1. Skip to content
  2. Skip to main menu
  3. Skip to more DW sites

Germany cuts funding to largest Turkish-Islamic group

August 30, 2018

The German federal government had provided funds to DITIB for counterextremism and refugee aid programs. The Turkish-Islamic group has been under fire over a number of scandals.

DITIB's central mosque in Germany
Image: DW/M. Odabasi

The German government will no longer be funding projects run with the country's largest Islamic umbrella group, the Interior Ministry in Berlin announced on Thursday.

Since the start of the year, the federal government has not approved any funding for the Turkish-Islamic Union for Religious Affairs (DITIB), which has been at the center of a series of controversies. Funding has also been halted for projects in 2019.

Read more: Turkey's Erdogan to make state visit to Germany in late September

Most of the German government's funding for DITIB has involved support for counterextremism programs and aiding refugees. About €6 million ($6.9 million) has been provided to the group since 2012. The Family Ministry has also stopped approving projects with DITIB at the end of last year.

The Cologne-based group runs more than 900 mosques tied to the Turkish government's Directorate of Religious Affairs, or Diyanet, which provides imams to DITIB mosques.

In the wake of the failed 2016 coup attempt against President Recep Tayyip Erdogan, the DITIB has been accused of acting as the long arm of the Turkish state.

Some imams are alleged to have acted on the orders of Turkish diplomatic posts to spy on followers of the Gulen movement, which Ankara blames for the failed coup bid.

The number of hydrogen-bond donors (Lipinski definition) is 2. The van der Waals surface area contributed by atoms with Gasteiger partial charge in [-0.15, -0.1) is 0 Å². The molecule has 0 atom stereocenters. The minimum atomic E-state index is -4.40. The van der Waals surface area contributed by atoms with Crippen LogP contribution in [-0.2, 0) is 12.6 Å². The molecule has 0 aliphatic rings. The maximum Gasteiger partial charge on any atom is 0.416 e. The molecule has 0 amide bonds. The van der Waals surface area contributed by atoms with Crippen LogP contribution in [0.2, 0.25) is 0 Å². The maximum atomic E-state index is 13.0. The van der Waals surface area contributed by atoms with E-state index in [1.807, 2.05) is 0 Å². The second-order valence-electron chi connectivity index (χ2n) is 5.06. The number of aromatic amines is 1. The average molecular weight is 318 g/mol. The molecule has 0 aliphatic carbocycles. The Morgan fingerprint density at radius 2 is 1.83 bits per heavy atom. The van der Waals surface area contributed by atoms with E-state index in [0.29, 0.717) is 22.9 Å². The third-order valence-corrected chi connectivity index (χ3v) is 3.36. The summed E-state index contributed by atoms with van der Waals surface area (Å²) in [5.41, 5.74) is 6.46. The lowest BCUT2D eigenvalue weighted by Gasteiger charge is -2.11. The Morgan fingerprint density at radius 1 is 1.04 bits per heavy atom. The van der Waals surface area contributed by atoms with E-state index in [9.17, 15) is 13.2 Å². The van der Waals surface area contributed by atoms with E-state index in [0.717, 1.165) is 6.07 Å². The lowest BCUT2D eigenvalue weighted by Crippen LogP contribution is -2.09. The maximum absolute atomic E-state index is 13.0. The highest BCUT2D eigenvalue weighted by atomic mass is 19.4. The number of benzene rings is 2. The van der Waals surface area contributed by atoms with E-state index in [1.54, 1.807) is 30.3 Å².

Read moreTurkey's Gulen movement on the rise in Germany

The Gülen Movement Appears in Germany

In another scandal, DITIB imams reportedly called on worshippers to pray for a Turkish military victory against Syrian Kurds in Afrin.

DITIB again came under fire in April for holding a military re-enactment involving Turkish flags and fake guns handed to child "martyrs."

Last year, DITIB controversially refused to take part in an anti-terrorism march in Cologne.

"Those who spread nationalism, hatred of Christians, Jews or people of no religious affiliation and spy here at the behest of the Turkish government cannot be a partner in the fight against religious extremism in Germany," Christoph de Vries, a spokesman for Chancellor Angela Merkel's Christian Democrats (CDU) on internal affairs, told Bild newspaper on Thursday.

Cooperation between DITIB is primarily a matter for the individual federal states, with the federal government promoting only certain projects. A number of states have already distanced themselves from DITIB. 

Sevim Dagdelen, the deputy parliamentary head of the Left party, called for federal states to cut all ties with DITIB and for the group's charity tax status to be re-examined.

"The federal government and the federal states must stop cooperation at all levels with Erdogan's outpost in Germany. It must be examined whether the preferential tax treatment of the association can be further justified. DITIB is not charitable, but a danger to the public," the politician of Kurdish origin said in a statement.

DW editors send out a selection of the day's hard news and quality feature journalism. You can sign up to receive it directly here.

cw/ks (dpa, epd, KNA)